Schalke/Roberto Di Matteo – You can imagine the groaning that greeted the realisation from relegation rivals when they discovered that Hamburg’s final game would be against Schalke. In fact the only surprise is that Schalke even bothered to turn up. A huge, and very proud club are currently enduring a rotten time, with internal quarrels and strife threatening to rip everything that is good about Die Knappen out of the club. The fact that most expected them to lose on Saturday to Hamburg says it all. Roberto Di Matteo has not carried out the job that was expected of him when he replaced Jens Keller, though it could be argued that he has been hamstrung by the likes of Horst Heldt. The club now faces a massive summer as they look to resolve the many problems facing them.
Holiday-Mode clubs – Once the fate of clubs is secured it is often the case that we see them slip into a state of carelessness. This was certainly evident on Saturday, especially at the top of the table. Of the teams who started the day in the top five, only one was able to secure a win (Bayern Munich), while three (Borussia Monchengladbach, Bayer Leverkusen and Schalke) slipped to defeats. Of course, with the exception of Schalke, criticism of these clubs would be rather pedantic, especially given the seasons they have had, but wouldn’t it have been nice to end the campaign offering fans something to cheer about?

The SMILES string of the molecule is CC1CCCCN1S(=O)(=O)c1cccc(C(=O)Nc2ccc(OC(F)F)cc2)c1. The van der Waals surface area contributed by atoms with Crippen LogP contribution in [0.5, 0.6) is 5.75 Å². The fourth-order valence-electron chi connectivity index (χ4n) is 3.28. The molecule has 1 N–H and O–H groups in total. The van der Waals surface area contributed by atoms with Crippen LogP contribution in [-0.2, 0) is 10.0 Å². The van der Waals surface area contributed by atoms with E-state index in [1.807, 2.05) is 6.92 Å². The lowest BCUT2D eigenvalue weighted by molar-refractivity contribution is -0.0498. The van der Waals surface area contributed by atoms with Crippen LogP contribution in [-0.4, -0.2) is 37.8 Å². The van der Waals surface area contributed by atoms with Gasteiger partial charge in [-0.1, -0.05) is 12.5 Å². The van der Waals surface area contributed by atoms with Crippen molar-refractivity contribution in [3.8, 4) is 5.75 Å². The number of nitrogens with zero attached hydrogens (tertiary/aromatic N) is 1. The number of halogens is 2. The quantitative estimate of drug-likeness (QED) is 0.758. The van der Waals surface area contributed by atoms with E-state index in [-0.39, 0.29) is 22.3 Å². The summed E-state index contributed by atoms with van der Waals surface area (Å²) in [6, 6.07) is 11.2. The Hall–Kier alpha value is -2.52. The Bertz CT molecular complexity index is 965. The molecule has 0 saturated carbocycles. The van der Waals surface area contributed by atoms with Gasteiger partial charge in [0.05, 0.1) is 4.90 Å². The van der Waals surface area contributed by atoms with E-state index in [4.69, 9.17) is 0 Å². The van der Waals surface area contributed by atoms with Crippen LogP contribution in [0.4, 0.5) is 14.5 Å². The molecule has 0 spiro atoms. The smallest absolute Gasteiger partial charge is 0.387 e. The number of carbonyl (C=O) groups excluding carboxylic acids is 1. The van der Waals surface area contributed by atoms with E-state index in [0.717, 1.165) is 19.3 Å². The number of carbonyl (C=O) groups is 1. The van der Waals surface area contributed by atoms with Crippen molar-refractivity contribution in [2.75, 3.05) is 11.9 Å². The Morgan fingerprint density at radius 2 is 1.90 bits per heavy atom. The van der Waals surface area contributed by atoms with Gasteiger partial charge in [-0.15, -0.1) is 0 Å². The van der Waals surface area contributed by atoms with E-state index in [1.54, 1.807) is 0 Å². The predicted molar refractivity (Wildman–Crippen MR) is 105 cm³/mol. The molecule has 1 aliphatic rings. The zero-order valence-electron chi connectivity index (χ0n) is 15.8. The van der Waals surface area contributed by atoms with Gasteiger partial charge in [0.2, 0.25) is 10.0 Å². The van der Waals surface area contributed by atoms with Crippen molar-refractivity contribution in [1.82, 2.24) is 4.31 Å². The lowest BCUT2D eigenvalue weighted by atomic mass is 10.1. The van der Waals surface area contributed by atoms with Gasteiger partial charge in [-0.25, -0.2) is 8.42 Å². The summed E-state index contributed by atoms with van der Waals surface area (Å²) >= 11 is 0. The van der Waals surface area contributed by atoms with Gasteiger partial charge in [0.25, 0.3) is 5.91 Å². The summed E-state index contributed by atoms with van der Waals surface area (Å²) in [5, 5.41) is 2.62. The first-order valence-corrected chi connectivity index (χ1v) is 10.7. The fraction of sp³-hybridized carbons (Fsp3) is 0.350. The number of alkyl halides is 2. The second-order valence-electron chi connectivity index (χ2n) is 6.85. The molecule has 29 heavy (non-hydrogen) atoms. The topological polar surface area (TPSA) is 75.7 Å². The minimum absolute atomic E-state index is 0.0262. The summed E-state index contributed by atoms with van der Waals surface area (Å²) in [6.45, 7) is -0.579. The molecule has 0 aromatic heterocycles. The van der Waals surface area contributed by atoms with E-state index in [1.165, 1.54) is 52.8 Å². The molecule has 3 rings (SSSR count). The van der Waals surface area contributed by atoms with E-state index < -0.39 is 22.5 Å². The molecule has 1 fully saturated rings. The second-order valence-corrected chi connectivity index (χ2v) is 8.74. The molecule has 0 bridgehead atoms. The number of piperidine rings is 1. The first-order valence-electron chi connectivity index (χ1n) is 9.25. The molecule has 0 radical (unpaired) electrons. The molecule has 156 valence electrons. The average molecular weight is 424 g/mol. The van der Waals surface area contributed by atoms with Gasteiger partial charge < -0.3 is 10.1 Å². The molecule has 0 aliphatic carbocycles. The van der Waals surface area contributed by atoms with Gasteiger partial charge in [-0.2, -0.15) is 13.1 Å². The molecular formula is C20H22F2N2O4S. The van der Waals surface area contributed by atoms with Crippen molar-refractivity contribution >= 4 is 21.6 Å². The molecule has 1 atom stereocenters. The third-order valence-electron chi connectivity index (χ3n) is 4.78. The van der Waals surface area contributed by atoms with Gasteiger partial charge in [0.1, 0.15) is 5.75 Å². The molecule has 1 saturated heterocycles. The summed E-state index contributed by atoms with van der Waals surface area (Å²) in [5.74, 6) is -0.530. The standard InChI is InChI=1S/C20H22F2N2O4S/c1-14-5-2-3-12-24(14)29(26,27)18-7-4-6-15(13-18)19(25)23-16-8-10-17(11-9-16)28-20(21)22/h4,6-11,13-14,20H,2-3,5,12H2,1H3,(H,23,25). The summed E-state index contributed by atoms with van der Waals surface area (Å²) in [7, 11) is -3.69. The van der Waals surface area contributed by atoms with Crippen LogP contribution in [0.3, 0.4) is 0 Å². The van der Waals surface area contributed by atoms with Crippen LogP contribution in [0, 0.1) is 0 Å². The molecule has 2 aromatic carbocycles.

Player Chasers – It has been a bad week for big sides in both Germany and Europe who had been linked to one of the Bundesliga’s established stars, and one of its rising crop. While there has been no official confirmation it now seems likely that Mats Hummels will be sticking around in Dortmund, eager to see what is in store for the club when Thomas Tuchel enters, much to the annoyance of Manchester United. Meanwhile Kevin Volland put a spanner in the works of those who had been hoping to secure his signature this summer by signing an unexpected extension at current club Hoffenheim. It won’t stop the rumour mill churning out speculation, but the desires of these two to stay with their current clubs may indicate that at least some Bundesliga players realize that the grass isn’t always greener in England or Spain.